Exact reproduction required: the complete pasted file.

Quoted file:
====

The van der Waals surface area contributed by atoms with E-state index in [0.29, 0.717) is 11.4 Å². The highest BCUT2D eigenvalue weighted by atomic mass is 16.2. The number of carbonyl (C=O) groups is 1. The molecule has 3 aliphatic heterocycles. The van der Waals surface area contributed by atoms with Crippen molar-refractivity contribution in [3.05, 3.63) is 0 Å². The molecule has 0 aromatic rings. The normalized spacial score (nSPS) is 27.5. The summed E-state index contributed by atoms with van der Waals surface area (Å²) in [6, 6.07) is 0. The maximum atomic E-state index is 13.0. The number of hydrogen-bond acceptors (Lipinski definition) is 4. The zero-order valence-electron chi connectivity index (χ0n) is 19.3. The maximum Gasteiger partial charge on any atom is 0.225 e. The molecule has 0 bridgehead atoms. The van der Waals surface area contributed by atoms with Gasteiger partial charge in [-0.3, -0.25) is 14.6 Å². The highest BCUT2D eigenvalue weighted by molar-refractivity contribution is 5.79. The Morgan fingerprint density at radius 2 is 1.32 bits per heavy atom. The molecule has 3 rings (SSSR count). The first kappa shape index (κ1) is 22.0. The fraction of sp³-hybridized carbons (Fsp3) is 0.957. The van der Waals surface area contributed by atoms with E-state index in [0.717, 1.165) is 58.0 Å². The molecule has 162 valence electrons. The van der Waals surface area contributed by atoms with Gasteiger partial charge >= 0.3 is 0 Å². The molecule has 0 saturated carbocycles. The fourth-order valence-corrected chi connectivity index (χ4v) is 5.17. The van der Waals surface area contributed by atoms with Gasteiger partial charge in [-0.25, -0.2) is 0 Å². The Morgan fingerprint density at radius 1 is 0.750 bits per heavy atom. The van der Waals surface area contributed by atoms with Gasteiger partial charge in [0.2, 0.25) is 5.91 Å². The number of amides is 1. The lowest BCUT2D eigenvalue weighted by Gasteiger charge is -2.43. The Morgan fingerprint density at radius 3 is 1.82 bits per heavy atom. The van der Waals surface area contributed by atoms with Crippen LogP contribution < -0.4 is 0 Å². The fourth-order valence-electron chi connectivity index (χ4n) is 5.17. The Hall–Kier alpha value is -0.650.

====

The van der Waals surface area contributed by atoms with E-state index in [0.29, 0.717) is 11.4 Å². The highest BCUT2D eigenvalue weighted by atomic mass is 16.2. The number of carbonyl (C=O) groups is 1. The molecule has 3 aliphatic heterocycles. The van der Waals surface area contributed by atoms with Crippen molar-refractivity contribution in [3.05, 3.63) is 0 Å². The molecule has 0 aromatic rings. The normalized spacial score (nSPS) is 27.5. The summed E-state index contributed by atoms with van der Waals surface area (Å²) in [6, 6.07) is 0. The maximum atomic E-state index is 13.0. The number of hydrogen-bond acceptors (Lipinski definition) is 4. The zero-order valence-electron chi connectivity index (χ0n) is 19.3. The maximum Gasteiger partial charge on any atom is 0.225 e. The molecule has 0 bridgehead atoms. The van der Waals surface area contributed by atoms with Gasteiger partial charge in [-0.3, -0.25) is 14.6 Å². The highest BCUT2D eigenvalue weighted by molar-refractivity contribution is 5.79. The Morgan fingerprint density at radius 2 is 1.32 bits per heavy atom. The molecule has 3 rings (SSSR count). The first kappa shape index (κ1) is 22.0. The fraction of sp³-hybridized carbons (Fsp3) is 0.957. The van der Waals surface area contributed by atoms with E-state index in [0.717, 1.165) is 58.0 Å². The molecule has 162 valence electrons. The van der Waals surface area contributed by atoms with Gasteiger partial charge >= 0.3 is 0 Å². The molecule has 0 saturated carbocycles. The fourth-order valence-corrected chi connectivity index (χ4v) is 5.17. The van der Waals surface area contributed by atoms with Gasteiger partial charge in [-0.25, -0.2) is 0 Å². The Morgan fingerprint density at radius 1 is 0.750 bits per heavy atom. The van der Waals surface area contributed by atoms with Gasteiger partial charge in [0.2, 0.25) is 5.91 Å². The number of amides is 1. The lowest BCUT2D eigenvalue weighted by Gasteiger charge is -2.43. The Morgan fingerprint density at radius 3 is 1.82 bits per heavy atom. The van der Waals surface area contributed by atoms with Crippen LogP contribution < -0.4 is 0 Å². The fourth-order valence-electron chi connectivity index (χ4n) is 5.17. The Hall–Kier alpha value is -0.650.